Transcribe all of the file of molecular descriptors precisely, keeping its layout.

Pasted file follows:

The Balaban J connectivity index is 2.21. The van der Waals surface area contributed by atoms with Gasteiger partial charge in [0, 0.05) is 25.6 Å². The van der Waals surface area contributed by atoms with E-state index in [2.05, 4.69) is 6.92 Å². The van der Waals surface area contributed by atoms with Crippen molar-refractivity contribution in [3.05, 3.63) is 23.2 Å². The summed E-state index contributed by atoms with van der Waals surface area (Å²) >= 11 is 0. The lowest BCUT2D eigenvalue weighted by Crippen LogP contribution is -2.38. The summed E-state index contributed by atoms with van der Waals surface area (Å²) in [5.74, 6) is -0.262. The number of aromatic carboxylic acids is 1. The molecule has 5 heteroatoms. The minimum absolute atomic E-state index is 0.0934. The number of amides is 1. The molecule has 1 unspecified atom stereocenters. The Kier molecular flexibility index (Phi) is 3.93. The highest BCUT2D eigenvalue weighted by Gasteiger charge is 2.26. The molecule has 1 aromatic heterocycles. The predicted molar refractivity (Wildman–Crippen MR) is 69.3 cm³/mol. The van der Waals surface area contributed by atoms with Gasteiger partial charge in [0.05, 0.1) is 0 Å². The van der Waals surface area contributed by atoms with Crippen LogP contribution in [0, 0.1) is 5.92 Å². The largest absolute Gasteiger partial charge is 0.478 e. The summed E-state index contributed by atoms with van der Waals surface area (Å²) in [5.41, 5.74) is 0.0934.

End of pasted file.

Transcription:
The Balaban J connectivity index is 2.21. The van der Waals surface area contributed by atoms with Gasteiger partial charge in [0, 0.05) is 25.6 Å². The van der Waals surface area contributed by atoms with E-state index in [2.05, 4.69) is 6.92 Å². The van der Waals surface area contributed by atoms with Crippen molar-refractivity contribution in [3.05, 3.63) is 23.2 Å². The summed E-state index contributed by atoms with van der Waals surface area (Å²) >= 11 is 0. The lowest BCUT2D eigenvalue weighted by Crippen LogP contribution is -2.38. The summed E-state index contributed by atoms with van der Waals surface area (Å²) in [5.74, 6) is -0.262. The number of aromatic carboxylic acids is 1. The molecule has 5 heteroatoms. The minimum absolute atomic E-state index is 0.0934. The number of amides is 1. The molecule has 1 unspecified atom stereocenters. The Kier molecular flexibility index (Phi) is 3.93. The highest BCUT2D eigenvalue weighted by Gasteiger charge is 2.26. The molecule has 1 aromatic heterocycles. The predicted molar refractivity (Wildman–Crippen MR) is 69.3 cm³/mol. The van der Waals surface area contributed by atoms with Gasteiger partial charge in [0.05, 0.1) is 0 Å². The van der Waals surface area contributed by atoms with Crippen LogP contribution in [0, 0.1) is 5.92 Å². The largest absolute Gasteiger partial charge is 0.478 e. The summed E-state index contributed by atoms with van der Waals surface area (Å²) in [5.41, 5.74) is 0.0934.